The Artisan Fidelity Turntables Drew Me In, the Sound Made Me Stay.

Artisan Fidelity restores and re-imagines vintage turntables from Lenco, Garrard and Garrard/Loricraft. The room featured one of each as you'll see on the video.

A Lenco motor-based 'table equipped with a Kuzma 4 Point fitted with a Lyra Kleos was the source. A David Berning vacuum tube based preamp and OTL mono block amplifiers were the electronics. The speaker was a spectacularly finished, single coaxial driver design from LaHave Audio.

Sound Design Labs, Inc. provided the power conditioning and cabling, including the Joule Case Reference AE Hybrid Power Distribution Unit/Variable Bias Power Supply and Active-Link cables including various power cords, interconnect an speaker cabling.

I asked to hear the test pressing I'd brought of Ellington Masterpieces, the mono spectacular recently reissued by Analog Productions (At the show Chad Kassem told me the Ellington record would probably surpass in less than a year the total number of copies sold of Tea For the Tillerman).

The system's rendering of "Mood Indigo"—the record's opener— had me believing. I've played that record all over the place. Some systems bring this performance close to life—expressing the mono record's intense three-dimensionality, textural generosity and harmonic accuracy. Some systems bury the piano in soft muck and soften the recording's sophisticated rendering of transients and some coarsen in the opposite direction.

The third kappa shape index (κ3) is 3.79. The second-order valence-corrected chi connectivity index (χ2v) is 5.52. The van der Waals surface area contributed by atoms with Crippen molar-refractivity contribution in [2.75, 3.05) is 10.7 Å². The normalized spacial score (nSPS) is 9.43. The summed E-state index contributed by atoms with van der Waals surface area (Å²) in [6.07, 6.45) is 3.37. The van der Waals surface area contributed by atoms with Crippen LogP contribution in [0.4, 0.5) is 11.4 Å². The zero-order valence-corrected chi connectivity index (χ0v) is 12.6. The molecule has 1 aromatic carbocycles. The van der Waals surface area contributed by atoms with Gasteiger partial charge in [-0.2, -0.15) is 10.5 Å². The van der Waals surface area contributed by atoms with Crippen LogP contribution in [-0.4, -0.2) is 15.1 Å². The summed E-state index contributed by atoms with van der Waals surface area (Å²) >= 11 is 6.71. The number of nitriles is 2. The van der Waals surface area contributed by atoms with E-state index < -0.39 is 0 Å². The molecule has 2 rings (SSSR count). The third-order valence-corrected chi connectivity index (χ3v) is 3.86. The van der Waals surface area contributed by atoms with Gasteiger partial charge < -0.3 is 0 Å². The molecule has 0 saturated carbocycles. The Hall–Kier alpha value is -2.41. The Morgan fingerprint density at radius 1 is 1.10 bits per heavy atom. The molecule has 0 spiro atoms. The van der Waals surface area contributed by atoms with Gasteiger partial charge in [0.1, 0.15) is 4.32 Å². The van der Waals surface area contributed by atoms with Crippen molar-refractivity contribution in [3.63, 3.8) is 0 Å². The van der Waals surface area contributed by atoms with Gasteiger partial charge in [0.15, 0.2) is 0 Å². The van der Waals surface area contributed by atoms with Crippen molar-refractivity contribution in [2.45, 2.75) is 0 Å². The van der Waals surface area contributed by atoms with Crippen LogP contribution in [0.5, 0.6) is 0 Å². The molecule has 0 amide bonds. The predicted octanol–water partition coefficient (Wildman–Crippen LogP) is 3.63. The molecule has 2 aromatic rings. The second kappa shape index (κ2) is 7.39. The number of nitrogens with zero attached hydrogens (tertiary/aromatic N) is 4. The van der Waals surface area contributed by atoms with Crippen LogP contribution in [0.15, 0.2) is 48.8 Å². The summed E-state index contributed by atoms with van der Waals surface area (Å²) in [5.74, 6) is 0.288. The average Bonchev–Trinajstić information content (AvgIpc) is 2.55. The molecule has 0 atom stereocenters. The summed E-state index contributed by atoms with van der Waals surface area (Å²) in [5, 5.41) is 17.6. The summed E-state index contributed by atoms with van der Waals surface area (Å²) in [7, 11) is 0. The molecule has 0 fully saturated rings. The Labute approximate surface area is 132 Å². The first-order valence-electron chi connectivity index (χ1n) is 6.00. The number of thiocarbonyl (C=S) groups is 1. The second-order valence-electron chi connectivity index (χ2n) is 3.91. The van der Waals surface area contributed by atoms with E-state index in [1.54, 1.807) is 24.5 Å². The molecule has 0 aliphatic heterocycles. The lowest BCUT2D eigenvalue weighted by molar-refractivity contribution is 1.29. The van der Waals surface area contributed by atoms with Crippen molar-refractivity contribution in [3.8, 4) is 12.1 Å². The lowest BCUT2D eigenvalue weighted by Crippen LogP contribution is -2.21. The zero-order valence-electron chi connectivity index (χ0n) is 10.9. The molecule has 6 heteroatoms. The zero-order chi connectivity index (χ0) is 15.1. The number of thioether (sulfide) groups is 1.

This system produced image-coherence, stability, focus and three-dimensionality as well as convincing instrumental harmonics, transients and microdynamics. I've heard that long opening track many times. At this point only the best renderings keep me from stopping part way through. What I heard kept me there the whole time—and this was Sunday afternoon shortly before I had to leave for the airport.

Artisan Sound's Christopher Thornton then played a track from the Analogue Productions reissue of Oscar Peterson's We Get Requests. The speaker's low frequency extension was startlingly deep and impressively well-controlled, if just a bit "ripe", but not so-much so that it muddied the piano's lower keyboard.

I asked if I could play files from a USB stick through the system's LampizatOr Audio DAC. Thornton told me a JRiver software glitch prevented that. They'd tried to get it going, but couldn't. So going against type, I asked if I could try to fix it.

A few minutes later one of the files I'd recorded from vinyl just before leaving for Chicago played through the Lahave speakers and everyone, with great surprise applauded. The "analog guy" got the computer music working? Yes.

I told them, "Just because I'm known as the 'analog guy' doesn't mean I don't do digital. My wife shows dogs. Part of the judge's job description is to feel the dog's balls. That doesn't mean he goes around on the street asking people if he can feel their dog's balls!"

It was funny, and I felt a sense of (meager) accomplishment, but I also got to hear the newly recorded files through a revealing system.